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Author Cole, D.C.; Giordano, C.R.; Vasilopoulos, T.; Fahy, B.G. url  doi
openurl 
  Title Resident Physicians Improve Nontechnical Skills When on Operating Room Management and Leadership Rotation Type Journal Article
  Year 2017 Publication Anesthesia and Analgesia Abbreviated Journal Anesth Analg  
  Volume 124 Issue 1 Pages 300-307  
  Keywords (up)  
  Abstract BACKGROUND: Anesthesiology residency primarily emphasizes the development of medical knowledge and technical skills. Yet, nontechnical skills (NTS) are also vital to successful clinical practice. Elements of NTS are communication, teamwork, situational awareness, and decision making. METHODS: The first 10 consecutive senior residents who chose to participate in this 2-week elective rotation of operating room (OR) management and leadership training were enrolled in this study, which spanned from March 2013 to March 2015. Each resident served as the anesthesiology officer of the day (AOD) and was tasked with coordinating OR assignments, managing care for 2 to 4 ORs, and being on call for the trauma OR; all residents were supervised by an attending AOD. Leadership and NTS techniques were taught via a standardized curriculum consisting of leadership and team training articles, crisis management text, and daily debriefings. Resident self-ratings and attending AOD and charge nurse raters used the Anaesthetists' Non-Technical Skills (ANTS) scoring system, which involved task management, situational awareness, teamwork, and decision making. For each of the 10 residents in their third year of clinical anesthesiology training (CA-3) who participated in this elective rotation, there were 14 items that required feedback from resident self-assessment and OR raters, including the daily attending AOD and charge nurse. Results for each of the items on the questionnaire were compared between the beginning and the end of the rotation with the Wilcoxon signed-rank test for matched samples. Comparisons were run separately for attending AOD and charge nurse assessments and resident self-assessments. Scaled rankings were analyzed for the Kendall coefficient of concordance (omega) for rater agreement with associated chi and P value. RESULTS: Common themes identified by the residents during debriefings were recurrence of challenging situations and the skills residents needed to instruct and manage clinical teams. For attending AOD and charge nurse assessments, resident performance of NTS improved from the beginning to the end of the rotation on 12 of the 14 NTS items (P < .05), whereas resident self-assessment improved on 3 NTS items (P < .05). Interrater reliability (across the charge nurse, resident, and AOD raters) ranged from omega = .36 to .61 at the beginning of the rotation and omega = .27 to .70 at the end of the rotation. CONCLUSIONS: This rotation allowed for teaching and resident assessment to occur in a way that facilitated resident education in several of the skills required to meet specific milestones. Resident physicians are able to foster NTS and build a framework for clinical leadership when completing a 2-week senior elective as an OR manager.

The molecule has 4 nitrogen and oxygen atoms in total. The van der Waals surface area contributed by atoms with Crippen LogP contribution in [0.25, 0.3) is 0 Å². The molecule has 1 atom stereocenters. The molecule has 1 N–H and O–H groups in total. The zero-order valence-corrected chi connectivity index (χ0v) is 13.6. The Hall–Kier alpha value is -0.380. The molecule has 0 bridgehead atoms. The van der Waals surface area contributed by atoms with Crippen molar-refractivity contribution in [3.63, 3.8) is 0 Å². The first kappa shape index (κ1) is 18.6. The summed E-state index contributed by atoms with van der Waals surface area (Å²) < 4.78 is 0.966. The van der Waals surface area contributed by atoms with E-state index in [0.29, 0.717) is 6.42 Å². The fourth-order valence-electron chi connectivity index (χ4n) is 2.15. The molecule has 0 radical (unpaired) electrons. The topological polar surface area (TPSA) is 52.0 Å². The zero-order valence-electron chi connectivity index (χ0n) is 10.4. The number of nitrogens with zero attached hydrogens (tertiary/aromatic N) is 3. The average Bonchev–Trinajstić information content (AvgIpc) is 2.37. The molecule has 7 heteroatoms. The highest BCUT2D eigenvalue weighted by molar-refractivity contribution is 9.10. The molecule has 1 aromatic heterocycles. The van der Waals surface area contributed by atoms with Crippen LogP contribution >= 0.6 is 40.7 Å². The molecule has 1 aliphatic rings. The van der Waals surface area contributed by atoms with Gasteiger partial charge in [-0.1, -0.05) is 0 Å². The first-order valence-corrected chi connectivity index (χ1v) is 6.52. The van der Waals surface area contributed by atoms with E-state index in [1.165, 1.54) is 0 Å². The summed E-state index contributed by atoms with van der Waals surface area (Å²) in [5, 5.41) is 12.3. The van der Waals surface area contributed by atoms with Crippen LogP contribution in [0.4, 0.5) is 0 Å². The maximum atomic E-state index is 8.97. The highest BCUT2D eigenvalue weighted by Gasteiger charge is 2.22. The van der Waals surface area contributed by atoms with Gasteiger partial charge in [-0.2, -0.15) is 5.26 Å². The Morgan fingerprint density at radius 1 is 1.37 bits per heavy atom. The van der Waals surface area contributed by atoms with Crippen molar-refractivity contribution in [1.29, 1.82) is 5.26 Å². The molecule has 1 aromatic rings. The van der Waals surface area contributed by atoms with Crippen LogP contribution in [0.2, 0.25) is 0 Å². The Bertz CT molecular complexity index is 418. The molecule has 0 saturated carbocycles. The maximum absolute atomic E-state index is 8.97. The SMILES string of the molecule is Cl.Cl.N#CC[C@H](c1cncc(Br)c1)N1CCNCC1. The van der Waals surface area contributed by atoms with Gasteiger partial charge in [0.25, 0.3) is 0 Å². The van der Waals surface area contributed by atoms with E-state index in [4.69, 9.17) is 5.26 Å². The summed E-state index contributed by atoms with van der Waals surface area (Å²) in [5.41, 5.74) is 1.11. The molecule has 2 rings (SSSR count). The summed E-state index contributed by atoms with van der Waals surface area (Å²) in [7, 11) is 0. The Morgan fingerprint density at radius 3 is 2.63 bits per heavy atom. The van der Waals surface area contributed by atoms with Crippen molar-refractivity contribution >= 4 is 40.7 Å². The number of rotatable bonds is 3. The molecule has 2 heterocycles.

Address From the Department of Anesthesiology, University of Florida, College of Medicine, Gainesville, Fla  
  Corporate Author Thesis  
  Publisher Place of Publication Editor  
  Language English Summary Language Original Title  
  Series Editor Series Title Abbreviated Series Title  
  Series Volume Series Issue Edition  
  ISSN 0003-2999 ISBN Medium  
  Area Expedition Conference  
  Notes PMID:27918336 Approved no  
  Call Number ref @ user @ Serial 95061  
Permanent link to this record
 

 
Author Polex-Wolf, J.; Yeo, G.S.H.; O'Rahilly, S. url  doi
openurl 
  Title Impaired prohormone processing: a grand unified theory for features of Prader-Willi syndrome? Type Journal Article
  Year 2017 Publication The Journal of Clinical Investigation Abbreviated Journal J Clin Invest  
  Volume 127 Issue 1 Pages 98-99  
  Keywords (up)  
  Abstract Prader-Willi syndrome (PWS) is a complex disorder that manifests with an array of phenotypes, such as hypotonia and difficulties in feeding during infancy and reduced energy expenditure, hyperphagia, and developmental delays later in life. While the genetic cause has long been known, it is still not clear how mutations at this locus produce this array of phenotypes. In this issue of the JCI, Burnett and colleagues used a comprehensive approach to gain insight into how PWS-associated mutations drive disease. Using neurons derived from PWS patient induced pluripotent stem cells (iPSCs) and mouse models, the authors provide evidence that neuroendocrine PWS-associated phenotypes may be linked to reduced expression of prohormone convertase 1 (PC1). While these compelling results support a critical role for PC1 deficiency in PWS, more work needs to be done to fully understand how and to what extent loss of this prohormone processing enzyme underlies disease manifestations in PWS patients.  
  Address  
  Corporate Author Thesis  
  Publisher Place of Publication Editor  
  Language English Summary Language Original Title  
  Series Editor Series Title Abbreviated Series Title  
  Series Volume Series Issue Edition  
  ISSN 0021-9738 ISBN Medium  
  Area Expedition Conference  
  Notes PMID:27941250 Approved no  
  Call Number ref @ user @ Serial 95907  
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Author Tahara, T.; Hirata, I.; Nakano, N.; Nagasaka, M.; Nakagawa, Y.; Shibata, T.; Ohmiya, N. url  doi
openurl 
  Title Comprehensive DNA Methylation Profiling of Inflammatory Mucosa in Ulcerative Colitis Type Journal Article
  Year 2017 Publication Inflammatory Bowel Diseases Abbreviated Journal Inflamm Bowel Dis  
  Volume 23 Issue 1 Pages 165-173  
  Keywords (up)